A crop of an inside page on Mo3jam

What is Mo3jam?

Mo3jam ( معجم ) is a user-generated dictionary of colloquial Arabic. Mo3jam is Arabic for lexicon or dictionary.


It’s basically a website, where users can come in and share what they know about the spoken terms and expressions in the various dialects of Arabic.

Now I know, there have been multiple attempts in the past at documenting colloquial Arabic on the Web. From my initial research, most of this type of content can be found scattered around forum threads, blog posts, forwarded emails, and the occasional dialect-specific website. Mo3jam aims to address these issues, and create a central, multilingual knowledgebase of colloquial Arabic, with emphasis on usability and breadth. Anyone should be able to contribute, with no wiki-bureaucracy or red tape. Instead, quality should derive from consensus.

History Lesson

Like many of you, I always thought, why isn’t there a place like Urban Dictionary for Arabic? Thoughts like these floated in my head for a while when I graduated in June 2007, but I never acted on them until around August 2008. Initial research started then, and I registered the domain names around September. I laid out a basic framework and specification for the website, but then I placed the project on hold until March 2009. That’s when the real drama began.

For the past 4 months, I’ve been developing and designing Mo3jam to bring you a usable phase one running with basic features. What you see now on the website is a result of that effort. Most major dialects of Arabic are currently listed, with a few definitions created by me and a couple of friends. Now that I think about it, four months seems a bit long for the current feature list, but I’ve been juggling between this, a part-time job and other projects, so development took nearly double the time it required.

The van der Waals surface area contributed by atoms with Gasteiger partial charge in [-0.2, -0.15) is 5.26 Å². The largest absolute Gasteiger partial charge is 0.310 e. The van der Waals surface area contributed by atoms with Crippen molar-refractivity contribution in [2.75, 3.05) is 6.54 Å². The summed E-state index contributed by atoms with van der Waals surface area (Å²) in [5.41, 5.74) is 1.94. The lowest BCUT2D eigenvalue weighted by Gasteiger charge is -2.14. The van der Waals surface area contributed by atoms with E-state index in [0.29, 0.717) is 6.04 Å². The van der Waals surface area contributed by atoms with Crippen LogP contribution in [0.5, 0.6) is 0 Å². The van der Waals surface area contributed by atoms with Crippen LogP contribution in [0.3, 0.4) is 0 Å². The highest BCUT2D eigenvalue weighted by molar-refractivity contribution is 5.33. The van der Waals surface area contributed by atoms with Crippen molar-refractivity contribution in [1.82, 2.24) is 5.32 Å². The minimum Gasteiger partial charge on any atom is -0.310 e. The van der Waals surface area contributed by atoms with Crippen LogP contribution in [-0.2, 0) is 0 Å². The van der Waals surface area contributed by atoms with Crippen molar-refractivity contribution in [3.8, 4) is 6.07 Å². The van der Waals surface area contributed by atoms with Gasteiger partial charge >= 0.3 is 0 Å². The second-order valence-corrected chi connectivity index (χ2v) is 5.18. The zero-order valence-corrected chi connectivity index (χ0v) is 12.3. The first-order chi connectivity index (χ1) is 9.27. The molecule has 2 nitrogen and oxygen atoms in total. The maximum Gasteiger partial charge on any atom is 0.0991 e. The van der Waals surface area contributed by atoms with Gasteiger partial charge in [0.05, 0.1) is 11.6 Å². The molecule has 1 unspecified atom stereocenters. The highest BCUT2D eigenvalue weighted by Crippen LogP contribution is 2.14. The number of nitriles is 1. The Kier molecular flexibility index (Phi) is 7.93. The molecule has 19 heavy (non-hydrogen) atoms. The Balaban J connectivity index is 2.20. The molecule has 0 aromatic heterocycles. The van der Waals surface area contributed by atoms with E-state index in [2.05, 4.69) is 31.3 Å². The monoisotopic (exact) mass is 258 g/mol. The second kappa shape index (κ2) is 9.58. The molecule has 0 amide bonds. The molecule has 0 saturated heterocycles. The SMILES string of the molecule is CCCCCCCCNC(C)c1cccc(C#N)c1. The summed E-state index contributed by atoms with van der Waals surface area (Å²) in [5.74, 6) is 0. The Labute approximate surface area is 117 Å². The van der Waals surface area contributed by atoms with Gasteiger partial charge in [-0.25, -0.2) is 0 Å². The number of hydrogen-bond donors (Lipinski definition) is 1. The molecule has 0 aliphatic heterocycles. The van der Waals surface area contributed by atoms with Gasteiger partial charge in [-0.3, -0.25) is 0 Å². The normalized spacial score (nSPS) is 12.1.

1. No registration required.
  2. You can define using Arabic (preferably), English, or French.
  3. In the case you decided to join, creating an account is easy through Facebook Connect, or using the regular registration process.
  4. If a term is already defined, you may still add your own definition. The best definitions bubble to the top through consensus on quality (via voting, and favorites).
  5. A proper multilingual interface (Arabic and English are currently supported).
  6. The website looks pretty, to my eyes at least.
  7. Implements transliteration of Arabic in input fields using Yamli.
  8. Audible pronunciation of terms.
  9. The list of dialects is not fixed. The system is designed such that there may be multiple levels of dialects and sub-dialects. All you need to do is suggest that a dialect be added.
  10. Get feedback on your definitions via a like/dislike and favorites system.
  11. Many more to come.

I must iterate on the fact that this is a developmental version of the site. The feature-set is not complete and bugs may surface at any point. Things like user profiles, password retrieval, commenting, refined listing of definitions are all missing, but should be up pretty soon.

The design of the user interface is influenced by the following: Facebook, StackOverflow, Vimeo, UrbanDictionary, DeviantArt, Wufoo, YouTube, Apple, Google, and my past frustrations with Arabic websites.

If you feel that you want to participate, please do not hesitate to do so. The feeling is natural. Mo3jam thrives on your contributions, and your feedback is all but welcome.

Mo3jam is best viewed on the latest Firefox, Safari, or Chrome. If you must use Internet Explorer, then use version 8. Website is not viewable in IE 6, and I’m proud of that.